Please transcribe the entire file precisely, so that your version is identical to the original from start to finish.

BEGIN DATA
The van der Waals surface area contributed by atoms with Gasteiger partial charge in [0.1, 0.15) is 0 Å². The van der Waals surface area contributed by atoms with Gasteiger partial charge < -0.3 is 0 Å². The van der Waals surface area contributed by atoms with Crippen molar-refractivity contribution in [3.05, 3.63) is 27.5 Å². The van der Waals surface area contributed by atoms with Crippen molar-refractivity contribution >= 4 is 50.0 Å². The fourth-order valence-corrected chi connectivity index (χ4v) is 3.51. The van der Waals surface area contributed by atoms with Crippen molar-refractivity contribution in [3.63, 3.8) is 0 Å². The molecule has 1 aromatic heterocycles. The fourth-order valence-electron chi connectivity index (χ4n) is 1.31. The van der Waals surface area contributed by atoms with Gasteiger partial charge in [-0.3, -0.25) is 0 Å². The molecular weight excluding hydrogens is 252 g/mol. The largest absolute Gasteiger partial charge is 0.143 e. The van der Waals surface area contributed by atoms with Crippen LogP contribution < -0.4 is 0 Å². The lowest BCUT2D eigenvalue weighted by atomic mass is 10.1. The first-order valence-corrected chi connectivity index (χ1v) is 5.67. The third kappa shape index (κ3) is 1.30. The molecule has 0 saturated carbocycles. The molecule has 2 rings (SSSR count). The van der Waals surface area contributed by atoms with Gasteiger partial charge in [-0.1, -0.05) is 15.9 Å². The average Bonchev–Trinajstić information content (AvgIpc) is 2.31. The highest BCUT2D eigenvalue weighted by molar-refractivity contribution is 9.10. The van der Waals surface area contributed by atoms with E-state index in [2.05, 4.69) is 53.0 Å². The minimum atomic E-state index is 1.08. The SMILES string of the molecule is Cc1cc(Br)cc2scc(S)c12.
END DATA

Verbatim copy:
The van der Waals surface area contributed by atoms with Gasteiger partial charge in [0.1, 0.15) is 0 Å². The van der Waals surface area contributed by atoms with Gasteiger partial charge < -0.3 is 0 Å². The van der Waals surface area contributed by atoms with Crippen molar-refractivity contribution in [3.05, 3.63) is 27.5 Å². The van der Waals surface area contributed by atoms with Crippen molar-refractivity contribution >= 4 is 50.0 Å². The fourth-order valence-corrected chi connectivity index (χ4v) is 3.51. The van der Waals surface area contributed by atoms with Crippen molar-refractivity contribution in [3.63, 3.8) is 0 Å². The molecule has 1 aromatic heterocycles. The fourth-order valence-electron chi connectivity index (χ4n) is 1.31. The van der Waals surface area contributed by atoms with Gasteiger partial charge in [-0.3, -0.25) is 0 Å². The molecular weight excluding hydrogens is 252 g/mol. The largest absolute Gasteiger partial charge is 0.143 e. The van der Waals surface area contributed by atoms with Crippen LogP contribution < -0.4 is 0 Å². The lowest BCUT2D eigenvalue weighted by atomic mass is 10.1. The first-order valence-corrected chi connectivity index (χ1v) is 5.67. The third kappa shape index (κ3) is 1.30. The molecule has 0 saturated carbocycles. The molecule has 2 rings (SSSR count). The van der Waals surface area contributed by atoms with Gasteiger partial charge in [-0.1, -0.05) is 15.9 Å². The average Bonchev–Trinajstić information content (AvgIpc) is 2.31. The highest BCUT2D eigenvalue weighted by molar-refractivity contribution is 9.10. The van der Waals surface area contributed by atoms with E-state index in [2.05, 4.69) is 53.0 Å². The minimum atomic E-state index is 1.08. The SMILES string of the molecule is Cc1cc(Br)cc2scc(S)c12.